Apple has plenty to be pleased about in light of its $1 billion victory over Samsung in a landmark patent-infringement case. But what does having a firm grip on a bunch of smartphone bells and whistles mean in terms of the company’s entrepreneurial strategy?
For much, if not all, of its existence, Apple has pursued what Peter Drucker called being “Fustest With the Mostest” (a strategy we’ve discussed before), meaning that your product can be imitated but you’re always a step ahead of everyone else. Many of Apple’s competitors, by contrast, have relied primarily on what Drucker called “creative imitation” (an approach that we’ve also examined). In fact, the imitators have often tried to mirror products pioneered by Apple. Samsung was doing this quite successfully—at least until five days ago.
Being “Fustest with the Mostest” enjoys a lot of esteem in the popular imagination, Drucker noted. But it also presents its own challenges. Among them: There’s no margin for error.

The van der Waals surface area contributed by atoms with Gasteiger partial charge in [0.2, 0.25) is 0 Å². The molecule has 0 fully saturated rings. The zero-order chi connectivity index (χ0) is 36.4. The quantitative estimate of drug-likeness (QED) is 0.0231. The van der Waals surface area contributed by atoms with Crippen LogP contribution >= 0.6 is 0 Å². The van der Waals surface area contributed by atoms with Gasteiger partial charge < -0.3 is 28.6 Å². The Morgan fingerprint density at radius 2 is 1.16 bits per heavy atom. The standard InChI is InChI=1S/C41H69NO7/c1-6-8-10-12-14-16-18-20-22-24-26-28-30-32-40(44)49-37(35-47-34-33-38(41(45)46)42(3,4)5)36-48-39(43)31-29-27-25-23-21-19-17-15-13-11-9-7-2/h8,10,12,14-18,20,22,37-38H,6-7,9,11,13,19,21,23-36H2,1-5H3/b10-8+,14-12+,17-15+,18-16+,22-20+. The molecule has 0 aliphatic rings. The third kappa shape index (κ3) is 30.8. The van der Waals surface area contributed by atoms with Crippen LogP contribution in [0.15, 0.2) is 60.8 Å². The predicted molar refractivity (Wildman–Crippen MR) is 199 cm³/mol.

“Being ‘Fustest with the Mostest’ is very much like a moon shot,” Drucker wrote in Innovation and Entrepreneurship. “A deviation of a fraction of a minutes of the arc and the missile disappears into outer space.”
For this reason, this Fustest-with-the-Mostest entrepreneurial strategy—the one on which Apple arguably most depends—is ideally avoided. “In most cases alternative strategies are available and preferable,” Drucker warned, “not primarily because they carry less risk, but because for most innovation the opportunity is not great enough to justify the cost, the effort and the investment of resources required.”
“Everyone knows the old Swiss story of Wilhelm Tell the archer, whom the tyrant promised to pardon if he succeeded in shooting an apple off his son’s head on the first try,” Drucker added. “If he failed, he would either kill the child or be killed himself. This is exactly the situation of the entrepreneur in the ‘Fustest with Mostest’ strategy. There can be no ‘almost-success’ or ‘near-miss.’ There is only success or failure.”
So far, Apple has been amazingly successful, and its patent victory seems to provide a measure of protection. The question is, does the past necessarily portend the future?
What do you think: Should Apple continue to bank on a Fustest-with-the-Mostest strategy?